Somebody told me this story years ago. I do not know if it is true, but if it isn’t, it ought to be.
There once was a forester who lived in the little timber-town of Grove Hill, Alabama. As you might guess, most foresters drive pick-up trucks, and he was no exception. He had two, one that he used for work in the woods during the week and one that he drove mostly to town on Saturday and to the Grove Hill First Baptist Church on Sunday.
The work truck was kind of beat-up. Some dents and scratches on the outside and some stains of unknown origin on the upholstery. This is typical of forester pickups. Which is why I will mention to you at this point in the story that you should never buy a used pickup from a forester. They will clean it up real nice inside and out and make it look good, but trust me, they have got about all the ‘goody’ out of it or it would not be for sale.
But I digress.
This other truck, the Sunday-go-to-meeting one, was in pristine condition. Although it was nearly 20 years old, he had treated it with kid gloves, so much so that he wouldn’t even let his rather large wife Nelda eat her ice cream cone in it on the way home from Sunday dinner at the Dairy Bar, a matter that she still holds ill-feelings towards him to this very day.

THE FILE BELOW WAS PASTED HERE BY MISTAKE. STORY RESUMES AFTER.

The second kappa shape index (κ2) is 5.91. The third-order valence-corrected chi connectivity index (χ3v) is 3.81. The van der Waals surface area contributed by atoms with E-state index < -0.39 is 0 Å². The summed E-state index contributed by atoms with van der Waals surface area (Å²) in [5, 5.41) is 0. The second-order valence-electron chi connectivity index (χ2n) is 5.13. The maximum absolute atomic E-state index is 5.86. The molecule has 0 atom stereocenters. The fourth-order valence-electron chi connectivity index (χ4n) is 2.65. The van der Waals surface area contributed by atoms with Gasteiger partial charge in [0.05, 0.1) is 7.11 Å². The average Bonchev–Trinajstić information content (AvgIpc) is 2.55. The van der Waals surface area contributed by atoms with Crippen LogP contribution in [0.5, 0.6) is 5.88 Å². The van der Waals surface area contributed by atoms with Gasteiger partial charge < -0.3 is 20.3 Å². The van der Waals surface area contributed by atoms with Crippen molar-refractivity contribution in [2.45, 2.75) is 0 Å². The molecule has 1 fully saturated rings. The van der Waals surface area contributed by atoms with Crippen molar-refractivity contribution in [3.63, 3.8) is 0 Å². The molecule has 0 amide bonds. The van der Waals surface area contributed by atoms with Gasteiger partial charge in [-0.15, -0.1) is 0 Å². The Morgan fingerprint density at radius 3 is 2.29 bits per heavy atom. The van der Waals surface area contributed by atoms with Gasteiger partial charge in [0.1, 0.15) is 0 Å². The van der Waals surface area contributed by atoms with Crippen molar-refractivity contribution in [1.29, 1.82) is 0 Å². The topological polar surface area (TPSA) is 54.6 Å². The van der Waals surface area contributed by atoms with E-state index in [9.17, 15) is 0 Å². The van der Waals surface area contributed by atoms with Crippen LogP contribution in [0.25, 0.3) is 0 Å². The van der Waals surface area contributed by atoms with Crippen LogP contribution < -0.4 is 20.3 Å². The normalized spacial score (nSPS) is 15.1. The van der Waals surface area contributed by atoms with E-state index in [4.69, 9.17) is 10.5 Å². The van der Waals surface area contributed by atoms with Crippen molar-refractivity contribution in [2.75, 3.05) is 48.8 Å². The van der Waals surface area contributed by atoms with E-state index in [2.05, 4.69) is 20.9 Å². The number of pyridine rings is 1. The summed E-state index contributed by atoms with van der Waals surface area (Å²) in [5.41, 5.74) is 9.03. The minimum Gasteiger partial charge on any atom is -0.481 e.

Although he loved that truck, his neighbor down the road a piece had recently purchased a brand new ’72 Ford with air conditioning. It was the first pickup he had ever seen with that feature, and it caused him to covet. Ironically, the preacher at F.B.C. Grove Hill had preached on not coveting your neighbor’s something or other just that past Sunday. He could not remember all the details of the sermon, because truthfully, he was half-asleep through most of it. He just knew that coveting was something he ought not do.
The very next Saturday he drove up the road to the Ford dealership in Thomasville. And there she sat – the pickup of dreams—an orange F-150 with pearl white side panels. Air conditioning so cold that he might even consider letting Nelda have that cone on the way home from dinner, even in August.
The dealer put the hard sales pitch on him, but he remained stoic. He had been up and down the road quite a few times over the course of his career as a forester and he knew how to trade, be it timber or trucks. He knew he could buy that new truck at the price he wanted to pay, but the problem was that he was not going to get a fair price on his trade-in. After all, his truck was immaculate. He was not going to just give it away.